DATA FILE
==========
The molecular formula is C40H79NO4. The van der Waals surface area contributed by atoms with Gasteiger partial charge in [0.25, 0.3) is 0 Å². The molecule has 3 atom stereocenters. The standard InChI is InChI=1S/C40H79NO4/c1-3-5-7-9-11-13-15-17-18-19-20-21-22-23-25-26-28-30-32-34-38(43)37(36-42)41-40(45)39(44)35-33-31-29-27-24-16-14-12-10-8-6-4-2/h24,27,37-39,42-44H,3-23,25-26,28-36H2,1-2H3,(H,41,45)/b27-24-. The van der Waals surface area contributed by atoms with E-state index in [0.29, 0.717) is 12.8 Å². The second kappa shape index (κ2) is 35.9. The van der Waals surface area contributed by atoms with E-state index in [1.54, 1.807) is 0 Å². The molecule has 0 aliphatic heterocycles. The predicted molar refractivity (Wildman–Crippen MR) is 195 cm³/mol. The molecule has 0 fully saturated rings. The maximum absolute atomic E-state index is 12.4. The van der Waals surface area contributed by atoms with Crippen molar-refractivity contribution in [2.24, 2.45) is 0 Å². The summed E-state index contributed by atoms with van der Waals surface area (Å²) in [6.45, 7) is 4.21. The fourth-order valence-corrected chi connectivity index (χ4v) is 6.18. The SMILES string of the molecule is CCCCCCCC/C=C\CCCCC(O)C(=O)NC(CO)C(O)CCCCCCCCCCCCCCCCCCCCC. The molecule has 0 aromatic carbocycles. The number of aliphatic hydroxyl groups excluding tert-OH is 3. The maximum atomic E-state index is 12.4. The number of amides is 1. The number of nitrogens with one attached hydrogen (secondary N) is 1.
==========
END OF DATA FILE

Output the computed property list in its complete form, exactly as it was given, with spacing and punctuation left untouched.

The molecular formula is C40H79NO4. The van der Waals surface area contributed by atoms with Gasteiger partial charge in [0.25, 0.3) is 0 Å². The molecule has 3 atom stereocenters. The standard InChI is InChI=1S/C40H79NO4/c1-3-5-7-9-11-13-15-17-18-19-20-21-22-23-25-26-28-30-32-34-38(43)37(36-42)41-40(45)39(44)35-33-31-29-27-24-16-14-12-10-8-6-4-2/h24,27,37-39,42-44H,3-23,25-26,28-36H2,1-2H3,(H,41,45)/b27-24-. The van der Waals surface area contributed by atoms with E-state index in [0.29, 0.717) is 12.8 Å². The second kappa shape index (κ2) is 35.9. The van der Waals surface area contributed by atoms with E-state index in [1.54, 1.807) is 0 Å². The molecule has 0 aliphatic heterocycles. The predicted molar refractivity (Wildman–Crippen MR) is 195 cm³/mol. The molecule has 0 fully saturated rings. The maximum absolute atomic E-state index is 12.4. The van der Waals surface area contributed by atoms with Crippen molar-refractivity contribution in [2.24, 2.45) is 0 Å². The summed E-state index contributed by atoms with van der Waals surface area (Å²) in [6.45, 7) is 4.21. The fourth-order valence-corrected chi connectivity index (χ4v) is 6.18. The SMILES string of the molecule is CCCCCCCC/C=C\CCCCC(O)C(=O)NC(CO)C(O)CCCCCCCCCCCCCCCCCCCCC. The molecule has 0 aromatic carbocycles. The number of aliphatic hydroxyl groups excluding tert-OH is 3. The maximum atomic E-state index is 12.4. The number of amides is 1. The number of nitrogens with one attached hydrogen (secondary N) is 1.